• Offered by Law School
  • ANU College ANU College of Law
  • Course subject Laws
  • Areas of interest Law
  • Academic career Undergraduate
  • Course convener
    • Dr James Prest
  • Mode of delivery In Person
  • Offered in First Semester 2017
    Second Semester 2017
    See Future Offerings
The course aims include to: 
• Guide and support students in identifying, developing and applying practical legal skills in environmental and planning law. 
• Develop students' critical understanding of legal practice approaches, the role of lawyers in relation to individual clients and environmental law issues.
• Contextualise the study of law, particularly environmental law and student learning in the wide range of other law courses. 
• Encourage, promote and validate student aspirations to promote access to justice and equality before the law specifically in relation to community needs to exercise their rights pursuant to environmental law both at local and Federal levels. 
• Encourage students to critically consider the effect of the law and its ability: 
a) to deliver improved environmental outcomes and 
b) to provide adequate recourse for the community to be heard on public interest environmental issues. 
 
The course provides clinical placement at the EDO ACT for between 8-10 students each semester. Attendance requirements include an orientation workshop, onsite participation at the EDO office one day a week, participation in weekly tutorials (reviewing relevant substantive areas of law and legal and social issues relating to the environmental law (ACT and Federal) and marked assessment pieces.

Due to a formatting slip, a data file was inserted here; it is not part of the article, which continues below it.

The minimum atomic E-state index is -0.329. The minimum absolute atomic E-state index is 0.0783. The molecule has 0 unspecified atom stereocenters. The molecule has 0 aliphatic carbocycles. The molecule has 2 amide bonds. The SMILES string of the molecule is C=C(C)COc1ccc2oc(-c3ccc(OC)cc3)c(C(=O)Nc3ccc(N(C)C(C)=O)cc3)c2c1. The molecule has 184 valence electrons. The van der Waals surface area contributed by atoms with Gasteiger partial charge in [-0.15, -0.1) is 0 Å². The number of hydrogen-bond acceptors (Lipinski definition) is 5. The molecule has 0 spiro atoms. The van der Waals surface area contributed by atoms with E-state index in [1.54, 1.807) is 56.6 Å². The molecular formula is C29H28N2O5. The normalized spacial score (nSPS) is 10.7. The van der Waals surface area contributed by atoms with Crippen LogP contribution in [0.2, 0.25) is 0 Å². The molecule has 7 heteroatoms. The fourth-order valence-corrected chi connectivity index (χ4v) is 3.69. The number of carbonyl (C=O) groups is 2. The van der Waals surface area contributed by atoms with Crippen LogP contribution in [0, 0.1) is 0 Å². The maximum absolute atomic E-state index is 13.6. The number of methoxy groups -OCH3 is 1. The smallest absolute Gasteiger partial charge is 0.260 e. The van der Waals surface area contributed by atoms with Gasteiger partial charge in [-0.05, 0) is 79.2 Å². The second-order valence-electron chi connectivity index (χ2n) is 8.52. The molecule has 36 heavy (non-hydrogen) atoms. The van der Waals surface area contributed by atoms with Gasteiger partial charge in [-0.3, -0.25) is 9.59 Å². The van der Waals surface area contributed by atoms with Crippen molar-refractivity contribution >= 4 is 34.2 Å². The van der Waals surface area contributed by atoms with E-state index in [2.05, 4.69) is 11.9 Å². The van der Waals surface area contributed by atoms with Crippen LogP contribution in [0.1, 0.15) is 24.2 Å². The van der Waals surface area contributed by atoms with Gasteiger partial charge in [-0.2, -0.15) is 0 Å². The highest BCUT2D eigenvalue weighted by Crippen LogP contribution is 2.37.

Assessment requirements: onsite assessment, tutorial participation and preparation & presentation of a written project or seminar/forum. 
 

Learning Outcomes

By the conclusion of this course, it is intended that students who have successfully completed all the course requirements will be able to:
1. describe and critique how advanced knowledge and skills acquired through the study of law relate to a legal practice setting, assisting individual clients and working for social justice,
2. reflect on their personal motivation for studying law, their goals and career aspirations,
3. apply a reflective and ethical approach in combination with  a broad theoretical and professional knowledge, in performing paralegal tasks,
4. recognise and apply  improved practical legal skills particularly relating to work routines, communication with a variety of audiences, interviewing, writing, and legal research principles and methods,
5. summarise and apply an advanced and coherent body of substantive legal knowledge about environmental justice, and knowledge of professional conduct rules and ethical practice,
6. describe and distinguish a variety of justice issues with respect to community engagement with environmental law, and  to critically analyse entrenched issues of injustice in the legal system,
7. note, name and debate their enhanced interpersonal skills, emotional intelligence and self-awareness of their own cognitive abilities and values,
8. describe and critique a range of legal practice approaches having regard to the legal needs of individual and group clients,
9. analyse the predicament of individual and group clients having regard to the operation of the law and the legal system,
10. describe and critically assess a range of strategies to improve justice / social justice outcomes,
11. identify and evaluate concrete and achievable ways in which they can promote access to justice and equality before the law,